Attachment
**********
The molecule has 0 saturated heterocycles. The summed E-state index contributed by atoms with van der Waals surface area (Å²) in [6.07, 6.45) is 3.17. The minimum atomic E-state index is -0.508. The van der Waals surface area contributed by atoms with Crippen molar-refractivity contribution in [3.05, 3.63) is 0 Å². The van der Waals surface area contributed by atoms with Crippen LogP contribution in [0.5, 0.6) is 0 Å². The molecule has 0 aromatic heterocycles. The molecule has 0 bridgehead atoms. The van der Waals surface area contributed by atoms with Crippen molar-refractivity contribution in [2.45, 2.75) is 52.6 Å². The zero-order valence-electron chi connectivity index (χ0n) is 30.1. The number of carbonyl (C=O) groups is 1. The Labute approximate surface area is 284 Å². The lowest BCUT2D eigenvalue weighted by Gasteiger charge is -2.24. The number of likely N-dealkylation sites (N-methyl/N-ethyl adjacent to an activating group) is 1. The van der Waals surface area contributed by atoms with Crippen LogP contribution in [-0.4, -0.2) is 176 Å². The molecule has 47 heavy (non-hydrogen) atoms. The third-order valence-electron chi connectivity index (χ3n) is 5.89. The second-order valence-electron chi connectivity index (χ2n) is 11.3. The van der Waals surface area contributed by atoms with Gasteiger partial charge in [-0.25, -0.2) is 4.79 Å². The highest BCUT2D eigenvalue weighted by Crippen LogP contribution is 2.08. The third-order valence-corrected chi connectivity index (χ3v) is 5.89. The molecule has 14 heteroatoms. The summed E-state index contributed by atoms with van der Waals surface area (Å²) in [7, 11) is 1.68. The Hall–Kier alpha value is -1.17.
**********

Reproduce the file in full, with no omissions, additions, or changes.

The molecule has 0 saturated heterocycles. The summed E-state index contributed by atoms with van der Waals surface area (Å²) in [6.07, 6.45) is 3.17. The minimum atomic E-state index is -0.508. The van der Waals surface area contributed by atoms with Crippen molar-refractivity contribution in [3.05, 3.63) is 0 Å². The van der Waals surface area contributed by atoms with Crippen LogP contribution in [0.5, 0.6) is 0 Å². The molecule has 0 aromatic heterocycles. The molecule has 0 bridgehead atoms. The van der Waals surface area contributed by atoms with Crippen molar-refractivity contribution in [2.45, 2.75) is 52.6 Å². The zero-order valence-electron chi connectivity index (χ0n) is 30.1. The number of carbonyl (C=O) groups is 1. The Labute approximate surface area is 284 Å². The lowest BCUT2D eigenvalue weighted by Gasteiger charge is -2.24. The number of likely N-dealkylation sites (N-methyl/N-ethyl adjacent to an activating group) is 1. The van der Waals surface area contributed by atoms with Crippen LogP contribution in [-0.4, -0.2) is 176 Å². The molecule has 47 heavy (non-hydrogen) atoms. The third-order valence-electron chi connectivity index (χ3n) is 5.89. The second-order valence-electron chi connectivity index (χ2n) is 11.3. The van der Waals surface area contributed by atoms with Gasteiger partial charge in [-0.25, -0.2) is 4.79 Å². The highest BCUT2D eigenvalue weighted by Crippen LogP contribution is 2.08. The third-order valence-corrected chi connectivity index (χ3v) is 5.89. The molecule has 14 heteroatoms. The summed E-state index contributed by atoms with van der Waals surface area (Å²) in [7, 11) is 1.68. The Hall–Kier alpha value is -1.17.